Challenging Mount Kilimanjaro

Published: 09th December 2010
Views: N/A

Mount Kilimanjaro rises emphatically from a rolling plain from hot savanna to a barren and frigid snow-covered peak. The highest mountain in Africa, it is one of the largest free-standing mountains in the world. Every trekker and mountaineer in the world finds climbing Kilimanjaro delightful. Trekking Kilimanjaro is an experience of lifetime.

Kilimanjaro stands approximate 205 miles south of the equator, on the border of Tanzania and Kenya. Its location near the Indian Ocean, and its great size and height make huge impact on the local climate, vegetation, animal life and climbing conditions. Kilimanjaro is made up of three extinct volcanoes: Kibo 19,340 feet (5,895 meters), Mawenzi 16,896 feet (5,149 meters); and Shira 13,000 feet (3,962 meters).

Kilimanjaro is a sleeping volcano situated quite close to where three tectonic plates of African continent meet. The mountain is managed by the Tanzania National Park Authority, through the local administration of the Kilimanjaro National Park Authority. All attempts for Kilimanjaro expedition must be registered at either Londorossi (Shira and Lemosho Routes), Machame (Machame and Umbwe Routes), or Marangu Gates (Marangu and Rongai Routes) with the authority.

Knowing about the climate in Kilimanjaro would be good before you make your plan. The rainiest period here is March to June. As most months of the year have few rainy days, it is possible to climb in relatively good conditions year round. You would do good to avoid the expedition during the rainy period. During this period, clouds tend to pile up over the summit, raining heavily. Even when no rain falls, visibility can be limited. by cloud cover even when no rain falls. The temperature at this time of year is usually warm. However, at the summit, the temperatures are always freezing. The dry season, starting in June and lasting through July, is very cold at night. The positive point is, you would find sky clear of clouds. In August and September, although the temperature is cool, you can have completely clear days.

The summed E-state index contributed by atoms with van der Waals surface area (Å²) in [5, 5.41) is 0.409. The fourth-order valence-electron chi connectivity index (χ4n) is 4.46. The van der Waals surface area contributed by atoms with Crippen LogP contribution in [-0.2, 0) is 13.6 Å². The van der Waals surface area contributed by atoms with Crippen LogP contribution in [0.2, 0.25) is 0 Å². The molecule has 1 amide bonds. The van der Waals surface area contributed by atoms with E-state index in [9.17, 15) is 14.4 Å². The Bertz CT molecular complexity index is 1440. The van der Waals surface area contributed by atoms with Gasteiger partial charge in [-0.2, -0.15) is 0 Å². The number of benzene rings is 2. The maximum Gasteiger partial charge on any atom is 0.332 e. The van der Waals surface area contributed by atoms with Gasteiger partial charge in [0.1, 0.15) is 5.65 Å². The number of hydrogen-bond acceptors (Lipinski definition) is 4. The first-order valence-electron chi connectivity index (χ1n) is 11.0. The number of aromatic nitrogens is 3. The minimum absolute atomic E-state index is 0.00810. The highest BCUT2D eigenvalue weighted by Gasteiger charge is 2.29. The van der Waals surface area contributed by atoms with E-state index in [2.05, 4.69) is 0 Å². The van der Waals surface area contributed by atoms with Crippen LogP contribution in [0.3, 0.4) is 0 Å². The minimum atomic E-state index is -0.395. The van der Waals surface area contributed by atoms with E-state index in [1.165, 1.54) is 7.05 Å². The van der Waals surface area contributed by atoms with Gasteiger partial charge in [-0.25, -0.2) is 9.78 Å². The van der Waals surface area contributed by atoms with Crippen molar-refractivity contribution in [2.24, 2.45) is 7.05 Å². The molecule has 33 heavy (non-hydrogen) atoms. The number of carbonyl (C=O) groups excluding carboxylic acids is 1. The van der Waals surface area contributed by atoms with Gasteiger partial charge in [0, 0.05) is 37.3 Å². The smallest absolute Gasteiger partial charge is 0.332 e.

There are several routes to climb Mount Kilimanjaro. The Marangu Route offers trekking on gentle forest and moorland paths up to 4700 meters. The trek leads to Gillman's Point which is followed by Uhuru Peak. Trekkers get accommodation in huts. Machame and Umbwe Routes offer tougher challenge. Steep jungle paths, scrambling and airy ridges lead lead one atop the mountain. Trekkers spend their nights in tents. The Mweka Route is usually taken to descend. Other routes are the Shira, Nanjara and Rongai (Oloitokitok) routes. Rongai Route is taken by those looking for a less demanding route but away from the busy Marangu Route.. If you are specially fond of natural beauty and wildlife, take the remote Lemosho Glades Route.

Although Mount Kilimanjaro is one of the world’s largest topographical features, you do not require any technical skills or specialized equipment to go. Climbing the mountain does not require the use of slow and arduous Himalayan-style siege tactics, or of supplemental oxygen. So even if you are not an expert in mountaineering, you can climb Kilimanjaro successfully. Kilimanjaro expedition is a perfectly manageable challenge which you fulfill in a week's vacation. However, it would be advisable to do some fitness and endurance training at home beforehand before you arrive for the expedition.

For Kilimanjaro trekking, you are advised to collaborate with a local operator who organizes Kilimanjaro climbs and charity treks. They would arrange whatever is necessary for climbing up the mountain.

The author is currently associated with Private Kilimanjaro, who are an experienced operator in Tanzania offering trekking Kilimanjaro services.

Video Source: Youtube

Report this article Ask About This Article

More to Explore